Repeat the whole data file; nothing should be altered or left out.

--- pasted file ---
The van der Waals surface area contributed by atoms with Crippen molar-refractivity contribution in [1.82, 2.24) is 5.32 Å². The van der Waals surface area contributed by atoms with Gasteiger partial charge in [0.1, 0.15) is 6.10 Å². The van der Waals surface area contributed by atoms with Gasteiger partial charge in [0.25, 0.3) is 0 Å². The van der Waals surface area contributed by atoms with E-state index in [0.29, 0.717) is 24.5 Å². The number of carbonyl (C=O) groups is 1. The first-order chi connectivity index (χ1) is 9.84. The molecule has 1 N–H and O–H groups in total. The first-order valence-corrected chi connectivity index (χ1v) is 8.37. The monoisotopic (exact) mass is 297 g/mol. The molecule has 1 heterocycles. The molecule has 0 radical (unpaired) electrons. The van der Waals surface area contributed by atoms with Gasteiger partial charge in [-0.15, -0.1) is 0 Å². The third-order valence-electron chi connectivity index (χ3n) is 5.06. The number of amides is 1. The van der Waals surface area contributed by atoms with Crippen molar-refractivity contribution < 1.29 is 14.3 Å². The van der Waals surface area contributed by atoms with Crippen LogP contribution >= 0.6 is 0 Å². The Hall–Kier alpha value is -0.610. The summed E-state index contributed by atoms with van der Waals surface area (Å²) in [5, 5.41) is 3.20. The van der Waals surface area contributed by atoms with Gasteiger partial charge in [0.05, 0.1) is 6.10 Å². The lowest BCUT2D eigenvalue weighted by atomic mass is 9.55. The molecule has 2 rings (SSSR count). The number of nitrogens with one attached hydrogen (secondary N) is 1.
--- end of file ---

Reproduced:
The van der Waals surface area contributed by atoms with Crippen molar-refractivity contribution in [1.82, 2.24) is 5.32 Å². The van der Waals surface area contributed by atoms with Gasteiger partial charge in [0.1, 0.15) is 6.10 Å². The van der Waals surface area contributed by atoms with Gasteiger partial charge in [0.25, 0.3) is 0 Å². The van der Waals surface area contributed by atoms with E-state index in [0.29, 0.717) is 24.5 Å². The number of carbonyl (C=O) groups is 1. The first-order chi connectivity index (χ1) is 9.84. The molecule has 1 N–H and O–H groups in total. The first-order valence-corrected chi connectivity index (χ1v) is 8.37. The monoisotopic (exact) mass is 297 g/mol. The molecule has 1 heterocycles. The molecule has 0 radical (unpaired) electrons. The van der Waals surface area contributed by atoms with Gasteiger partial charge in [-0.15, -0.1) is 0 Å². The third-order valence-electron chi connectivity index (χ3n) is 5.06. The number of amides is 1. The van der Waals surface area contributed by atoms with Crippen molar-refractivity contribution < 1.29 is 14.3 Å². The van der Waals surface area contributed by atoms with Crippen LogP contribution >= 0.6 is 0 Å². The Hall–Kier alpha value is -0.610. The summed E-state index contributed by atoms with van der Waals surface area (Å²) in [5, 5.41) is 3.20. The van der Waals surface area contributed by atoms with Gasteiger partial charge in [0.05, 0.1) is 6.10 Å². The lowest BCUT2D eigenvalue weighted by atomic mass is 9.55. The molecule has 2 rings (SSSR count). The number of nitrogens with one attached hydrogen (secondary N) is 1.